Congress Adds New National Parks to System in Decline

Published July 30, 2015

Despite an $11.5 billion maintenance backlog marring visitor experiences at national parks and leaving important maintenance projects unaddressed, the federal government continues to add new properties to the park system.

            The parks are managed by the National Park Service (NPS), a division of the Department of the Interior.

            As of September 2014, the NPS maintenance backlog at the crown jewel of the park system, Yellowstone National Park, topped $656 million. Yosemite and Grand Canyon National Parks had maintenance backlogs of more than $552 million and $329 million, respectively.

Deficient Roads, Bridges

According to the NPS, 90 percent of national park roadways are in fair or poor condition, and 28 bridges accessible by the public are classified as “structurally deficient.” Thirty-six percent of the 18,600 miles of trails in the nation’s national parks are in “poor” or “seriously deficient” condition.

            Shawn Regan, a research fellow at the Property and Environment Research Center, testified before the U.S. House Subcommittee on Federal Lands in April 2015 regarding the deferred maintenance projects in the park system. He told the committee NPS needs $200 million to repair water lines at the Grand Canyon National Park and $20 million to repair Yellowstone’s waste water facilities.

Adding to the Burden

Despite being unable to maintain existing parks, the federal government recently expanded the park system. Tucked inside the December 2014 National Defense Authorization Act (NDAA) was an unrelated public lands package resulting in a significant expansion of lands under the National Park Service. The bill established seven sites as national park units, including parts of the Underground Railroad in Maryland and the Tule Springs Fossil Beds in Las Vegas, adding an additional 120,000 acres to the National Park System.

            Several lawmakers took to the floor to protest the inclusion of the seven new parks in NDAA, including then-Sen. Tom Coburn (R-OK), who argued the nation’s parks are “falling apart.” Coburn urged lawmakers to “preserve what we’ve already invested in,” rather than expand the park system.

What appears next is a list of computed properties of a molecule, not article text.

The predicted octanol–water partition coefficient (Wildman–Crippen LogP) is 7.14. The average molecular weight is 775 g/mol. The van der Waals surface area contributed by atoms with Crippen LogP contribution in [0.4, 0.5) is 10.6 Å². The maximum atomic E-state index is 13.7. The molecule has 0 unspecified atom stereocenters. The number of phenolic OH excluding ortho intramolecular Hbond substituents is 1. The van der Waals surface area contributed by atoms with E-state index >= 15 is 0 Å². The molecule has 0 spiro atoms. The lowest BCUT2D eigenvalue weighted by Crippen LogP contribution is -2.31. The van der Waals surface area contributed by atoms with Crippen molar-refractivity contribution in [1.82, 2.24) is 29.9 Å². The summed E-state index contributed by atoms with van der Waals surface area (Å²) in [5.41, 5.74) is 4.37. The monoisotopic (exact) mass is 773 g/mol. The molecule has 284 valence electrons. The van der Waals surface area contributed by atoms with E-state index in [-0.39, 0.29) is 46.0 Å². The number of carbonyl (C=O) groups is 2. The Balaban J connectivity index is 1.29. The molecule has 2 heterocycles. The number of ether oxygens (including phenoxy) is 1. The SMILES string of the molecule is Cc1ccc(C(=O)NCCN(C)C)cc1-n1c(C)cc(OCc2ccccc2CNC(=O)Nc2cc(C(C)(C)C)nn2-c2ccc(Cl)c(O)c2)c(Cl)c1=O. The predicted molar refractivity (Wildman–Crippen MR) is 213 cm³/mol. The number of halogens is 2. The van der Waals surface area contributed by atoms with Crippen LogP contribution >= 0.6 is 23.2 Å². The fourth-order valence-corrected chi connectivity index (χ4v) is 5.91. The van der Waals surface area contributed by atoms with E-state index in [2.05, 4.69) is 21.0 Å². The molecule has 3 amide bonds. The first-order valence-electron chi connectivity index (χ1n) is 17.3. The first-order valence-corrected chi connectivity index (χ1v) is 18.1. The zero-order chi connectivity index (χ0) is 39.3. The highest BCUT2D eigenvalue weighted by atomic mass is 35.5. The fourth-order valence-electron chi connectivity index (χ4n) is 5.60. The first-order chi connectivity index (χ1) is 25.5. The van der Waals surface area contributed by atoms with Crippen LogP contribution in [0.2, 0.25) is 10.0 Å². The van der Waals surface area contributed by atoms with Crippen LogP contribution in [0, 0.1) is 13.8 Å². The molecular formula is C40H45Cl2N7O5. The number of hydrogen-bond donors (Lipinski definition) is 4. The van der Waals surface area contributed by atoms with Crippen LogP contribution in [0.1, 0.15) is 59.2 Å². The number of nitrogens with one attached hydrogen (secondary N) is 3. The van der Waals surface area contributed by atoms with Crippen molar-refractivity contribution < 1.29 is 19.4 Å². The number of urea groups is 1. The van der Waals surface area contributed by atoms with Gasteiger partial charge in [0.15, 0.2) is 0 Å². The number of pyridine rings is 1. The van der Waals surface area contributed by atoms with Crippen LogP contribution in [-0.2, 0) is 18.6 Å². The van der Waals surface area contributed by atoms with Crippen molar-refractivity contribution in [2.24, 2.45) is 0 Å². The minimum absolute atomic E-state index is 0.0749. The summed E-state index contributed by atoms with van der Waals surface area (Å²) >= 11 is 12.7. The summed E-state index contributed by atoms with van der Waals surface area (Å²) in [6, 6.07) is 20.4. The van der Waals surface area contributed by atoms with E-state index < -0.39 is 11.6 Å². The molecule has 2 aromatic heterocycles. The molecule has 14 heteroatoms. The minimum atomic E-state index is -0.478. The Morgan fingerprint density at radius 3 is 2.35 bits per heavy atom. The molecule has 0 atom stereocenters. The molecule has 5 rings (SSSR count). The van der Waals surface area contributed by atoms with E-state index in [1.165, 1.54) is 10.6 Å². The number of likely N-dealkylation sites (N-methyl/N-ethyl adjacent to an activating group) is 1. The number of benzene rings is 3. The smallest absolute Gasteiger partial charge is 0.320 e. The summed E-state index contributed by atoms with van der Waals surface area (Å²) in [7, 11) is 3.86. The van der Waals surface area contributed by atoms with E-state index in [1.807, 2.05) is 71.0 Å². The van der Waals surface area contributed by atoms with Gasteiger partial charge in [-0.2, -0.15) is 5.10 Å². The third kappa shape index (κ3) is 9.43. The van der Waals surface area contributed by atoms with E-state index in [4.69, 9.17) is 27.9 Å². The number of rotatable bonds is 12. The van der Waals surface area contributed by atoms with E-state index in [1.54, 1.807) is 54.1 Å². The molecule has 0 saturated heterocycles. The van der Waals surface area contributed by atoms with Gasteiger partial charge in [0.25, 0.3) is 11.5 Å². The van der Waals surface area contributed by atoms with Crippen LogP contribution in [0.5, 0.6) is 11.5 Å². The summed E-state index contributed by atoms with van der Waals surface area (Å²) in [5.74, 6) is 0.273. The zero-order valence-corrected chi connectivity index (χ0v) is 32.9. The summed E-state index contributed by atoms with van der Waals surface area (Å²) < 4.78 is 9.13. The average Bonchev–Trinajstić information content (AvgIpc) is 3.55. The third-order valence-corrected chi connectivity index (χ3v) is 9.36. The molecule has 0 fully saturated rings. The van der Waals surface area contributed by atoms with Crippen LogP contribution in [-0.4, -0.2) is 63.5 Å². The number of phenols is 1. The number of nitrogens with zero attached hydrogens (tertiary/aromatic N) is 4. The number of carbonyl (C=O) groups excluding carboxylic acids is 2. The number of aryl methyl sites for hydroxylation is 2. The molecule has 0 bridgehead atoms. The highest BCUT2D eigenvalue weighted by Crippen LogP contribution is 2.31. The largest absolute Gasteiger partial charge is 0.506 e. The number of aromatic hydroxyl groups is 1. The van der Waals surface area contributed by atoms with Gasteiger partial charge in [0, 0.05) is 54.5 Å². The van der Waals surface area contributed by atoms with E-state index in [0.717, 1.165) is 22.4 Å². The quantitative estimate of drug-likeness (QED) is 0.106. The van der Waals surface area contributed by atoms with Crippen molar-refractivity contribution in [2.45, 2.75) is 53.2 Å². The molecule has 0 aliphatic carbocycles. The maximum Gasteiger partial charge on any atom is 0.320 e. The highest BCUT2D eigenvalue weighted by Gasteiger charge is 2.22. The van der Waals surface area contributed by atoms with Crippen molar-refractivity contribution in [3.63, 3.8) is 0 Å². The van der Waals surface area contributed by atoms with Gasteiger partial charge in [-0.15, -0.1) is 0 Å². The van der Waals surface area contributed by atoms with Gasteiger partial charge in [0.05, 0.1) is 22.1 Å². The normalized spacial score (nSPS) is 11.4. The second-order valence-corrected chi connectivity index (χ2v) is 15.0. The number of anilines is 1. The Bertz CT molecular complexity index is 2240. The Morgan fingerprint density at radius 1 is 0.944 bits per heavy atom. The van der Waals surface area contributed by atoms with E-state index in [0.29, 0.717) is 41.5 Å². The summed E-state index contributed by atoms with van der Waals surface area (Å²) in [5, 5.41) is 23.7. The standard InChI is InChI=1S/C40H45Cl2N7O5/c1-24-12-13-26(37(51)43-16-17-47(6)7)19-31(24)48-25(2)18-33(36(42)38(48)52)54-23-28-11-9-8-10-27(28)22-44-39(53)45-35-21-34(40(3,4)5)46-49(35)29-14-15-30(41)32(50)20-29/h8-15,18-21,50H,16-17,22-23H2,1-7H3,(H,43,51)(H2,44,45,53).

LWCF Expiration Nears

In September of this year, the Land and Water Conservation Fund Act (LWCF) will expire. The LWCF funds federal land acquisition with proceeds from oil and gas leases, and Congress will have to decide whether to reauthorize the act and on what terms.

            Bette Grande, a former North Dakota state legislator and a research fellow at The Heartland Institute, which publishes Environment & Climate News, says states would be better stewards of national park resources.

            “The states should be in charge because it is a local control issue,” Grande said. “People closest to the needs will manage then better every time. Just as farmers and ranchers are the best managers of their land and judge of how it should be used, a state park system should handle the issue better than a one-size-fits-all way of taking care of the various park systems across the country.”

            Grande says there’s no reason to continue adding new land to the federal estate.

            “The Founding Fathers did not want the government to own the land; it was meant to be settled and owned by the people,” Grande said. “So the best answer at this time to address the debt of the federal government and its inability to manage and maintain the land it owns is to begin transferring the land to the states.” 

Murkowski Calls for Reform

When the Senate Energy and Natural Resources Committee held a hearing on reauthorizing LWCF in April, the committee chairman, Sen. Lisa Murkowski (R-AK), signaled support for greater state involvement.

            Murkowski told her colleagues, “I believe states need to be given the opportunity to lead here. States are in the best position to understand and accommodate the needs of our citizens.”

            Murkowski also said Congress should focus on land maintenance instead of new acquisitions.

            “As we look to reauthorize LWCF, I believe it makes sense to shift the federal focus away from land acquisition, particularly in Western states, toward maintaining and enhancing the accessibility and quality of the resources that we have,” Murkowski said.

Ann N. Purvis ([email protected]) is an attorney in Dallas, Texas.